He has defended the Three-Fifths Compromise around slavery and said ISIS may be recruiting from Black Lives Matter.
By Amanda Terkel
The morning after Florida’s primaries, Rep. Ron DeSantis ― the state’s newly chosen GOP candidate for governor ― went on national television and used a racist dog-whistle to comment on his opponent.
“The last thing we need to do is to monkey this up by trying to embrace a socialist agenda with huge tax increases and bankrupting the state,” DeSantis said of his Democratic challenger, Tallahassee Mayor Andrew Gillum, who is black.
The comment shouldn’t have been that surprising. DeSantis tried to be the most pro-Trump candidate in the GOP primary, even running an ad about how he teaches his kids to love everything about Donald Trump, and the president has used plenty of his own racist dog-whistles.
But beyond his embrace of the president, DeSantis has made a name for himself by promoting conspiracy theories that are trumpeted by the radical right and play into racial stereotypes. On four occasions, he has spoken at conferences organized by a conservative activist who has touted white Americans’ role in freeing black people from slavery and said that “the country’s only serious race war” is against white people.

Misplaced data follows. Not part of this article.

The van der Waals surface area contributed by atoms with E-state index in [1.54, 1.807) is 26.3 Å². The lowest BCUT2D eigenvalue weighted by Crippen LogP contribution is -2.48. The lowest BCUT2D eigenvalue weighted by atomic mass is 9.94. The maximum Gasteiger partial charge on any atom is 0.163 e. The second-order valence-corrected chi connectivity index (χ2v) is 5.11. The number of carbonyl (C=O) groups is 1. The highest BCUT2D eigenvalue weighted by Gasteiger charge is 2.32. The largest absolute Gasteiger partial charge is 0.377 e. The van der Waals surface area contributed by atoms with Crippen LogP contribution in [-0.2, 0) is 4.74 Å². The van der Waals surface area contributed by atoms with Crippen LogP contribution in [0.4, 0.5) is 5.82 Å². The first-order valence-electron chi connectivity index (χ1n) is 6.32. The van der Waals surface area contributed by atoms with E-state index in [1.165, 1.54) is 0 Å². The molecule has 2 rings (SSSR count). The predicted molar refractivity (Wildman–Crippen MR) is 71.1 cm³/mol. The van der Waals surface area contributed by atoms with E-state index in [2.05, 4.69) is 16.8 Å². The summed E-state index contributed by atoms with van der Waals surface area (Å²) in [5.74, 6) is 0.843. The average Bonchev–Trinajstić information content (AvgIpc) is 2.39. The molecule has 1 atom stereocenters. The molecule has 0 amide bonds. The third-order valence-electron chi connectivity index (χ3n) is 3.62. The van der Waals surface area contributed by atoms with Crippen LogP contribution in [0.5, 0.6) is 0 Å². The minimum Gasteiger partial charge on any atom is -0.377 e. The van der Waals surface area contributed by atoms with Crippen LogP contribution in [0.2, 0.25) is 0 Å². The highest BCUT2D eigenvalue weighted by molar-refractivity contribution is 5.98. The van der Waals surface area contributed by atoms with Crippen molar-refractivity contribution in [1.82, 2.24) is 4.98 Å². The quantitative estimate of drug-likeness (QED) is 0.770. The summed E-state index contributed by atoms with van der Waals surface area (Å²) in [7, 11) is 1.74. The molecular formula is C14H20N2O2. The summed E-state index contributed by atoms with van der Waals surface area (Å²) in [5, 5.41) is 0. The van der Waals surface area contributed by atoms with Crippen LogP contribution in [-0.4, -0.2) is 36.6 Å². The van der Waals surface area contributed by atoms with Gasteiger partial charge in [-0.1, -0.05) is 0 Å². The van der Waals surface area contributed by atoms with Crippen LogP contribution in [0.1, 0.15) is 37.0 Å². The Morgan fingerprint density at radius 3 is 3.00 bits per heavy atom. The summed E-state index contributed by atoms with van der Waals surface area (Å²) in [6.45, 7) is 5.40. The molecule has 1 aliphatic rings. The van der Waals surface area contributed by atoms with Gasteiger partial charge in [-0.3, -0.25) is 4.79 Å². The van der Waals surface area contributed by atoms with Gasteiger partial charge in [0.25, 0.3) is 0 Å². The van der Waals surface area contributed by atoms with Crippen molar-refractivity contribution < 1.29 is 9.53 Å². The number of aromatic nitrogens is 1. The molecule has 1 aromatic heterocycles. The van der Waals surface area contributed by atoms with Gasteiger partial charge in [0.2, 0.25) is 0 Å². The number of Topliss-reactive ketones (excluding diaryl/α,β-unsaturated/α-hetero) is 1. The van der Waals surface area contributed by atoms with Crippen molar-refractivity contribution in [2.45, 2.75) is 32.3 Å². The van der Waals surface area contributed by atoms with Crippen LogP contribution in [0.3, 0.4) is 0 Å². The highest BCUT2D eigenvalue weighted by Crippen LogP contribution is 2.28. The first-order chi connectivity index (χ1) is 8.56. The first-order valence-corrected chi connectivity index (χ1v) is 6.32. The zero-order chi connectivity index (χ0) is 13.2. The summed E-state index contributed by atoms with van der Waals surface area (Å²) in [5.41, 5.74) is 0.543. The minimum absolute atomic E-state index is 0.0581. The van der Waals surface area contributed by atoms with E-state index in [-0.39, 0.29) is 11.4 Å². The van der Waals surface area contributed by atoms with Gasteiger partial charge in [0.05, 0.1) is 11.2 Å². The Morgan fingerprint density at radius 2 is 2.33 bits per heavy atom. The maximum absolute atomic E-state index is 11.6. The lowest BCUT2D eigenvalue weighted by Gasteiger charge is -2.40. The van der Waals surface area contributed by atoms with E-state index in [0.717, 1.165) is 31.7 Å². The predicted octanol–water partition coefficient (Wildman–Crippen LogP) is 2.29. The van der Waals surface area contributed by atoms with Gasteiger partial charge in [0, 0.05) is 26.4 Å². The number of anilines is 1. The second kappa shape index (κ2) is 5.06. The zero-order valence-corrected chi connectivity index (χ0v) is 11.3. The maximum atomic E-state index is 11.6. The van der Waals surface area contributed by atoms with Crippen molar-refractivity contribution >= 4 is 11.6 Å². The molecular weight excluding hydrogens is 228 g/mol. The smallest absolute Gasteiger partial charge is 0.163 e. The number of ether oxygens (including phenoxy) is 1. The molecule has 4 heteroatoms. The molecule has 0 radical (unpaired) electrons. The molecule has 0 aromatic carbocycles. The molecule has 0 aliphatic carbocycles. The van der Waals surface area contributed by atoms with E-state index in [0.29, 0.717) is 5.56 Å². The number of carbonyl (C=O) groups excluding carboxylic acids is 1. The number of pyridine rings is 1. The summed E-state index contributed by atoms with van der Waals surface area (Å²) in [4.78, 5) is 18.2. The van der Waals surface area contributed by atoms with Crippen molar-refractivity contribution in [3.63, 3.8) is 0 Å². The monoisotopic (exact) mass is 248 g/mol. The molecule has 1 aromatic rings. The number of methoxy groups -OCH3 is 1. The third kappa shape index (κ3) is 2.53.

“Liberal media are doing everything that can to help Andrew Gillum win this race and that includes writing stories that elicit racially charged fears and emotions. We not only reject your storyline, we condemn your entire narrative,” said Stephen Lawson, DeSantis’ communications director.
Here are some other conspiracies DeSantis has embraced:
ISIS may recruit from Black Lives Matter protests.
In 2016, DeSantis agreed with Fox Business host Neil Cavuto that he was worried the terrorist group ISIS could be recruiting from Black Lives Matter protests.
“I do worry about it, in the sense that reaching out to them doesn’t even have to involve brokering a meeting between some terrorist recruiter and somebody who’s disaffected,” DeSantis said on Sept. 22, 2016. “It could simply be exposing people to different propaganda that you see on the internet, on social media sites. … So it’s definitely a problem, and ISIS I think has proven themselves to be pretty sophisticated at capitalizing on some people who have some underlying issues.”
The Founding Fathers weren’t racist.
In 2011, DeSantis wrote a book called Dreams From Our Founding Fathers: First Principles in the Age of Obama. In it, he excusesthe Three-Fifths Compromise, which counted a black person as only three-fifths of a whole person to determine congressional representation.
DeSantis defends the Founding Fathers for agreeing to the compromise because “counting slaves as less than a full person for purposes of representation benefitted anti-slavery states.”
Allowing slaves to be counted as three-fifths of a white person gave slave states extra representation without having to actually allow black people to vote.
Islamophobic conspiracy groups have merit.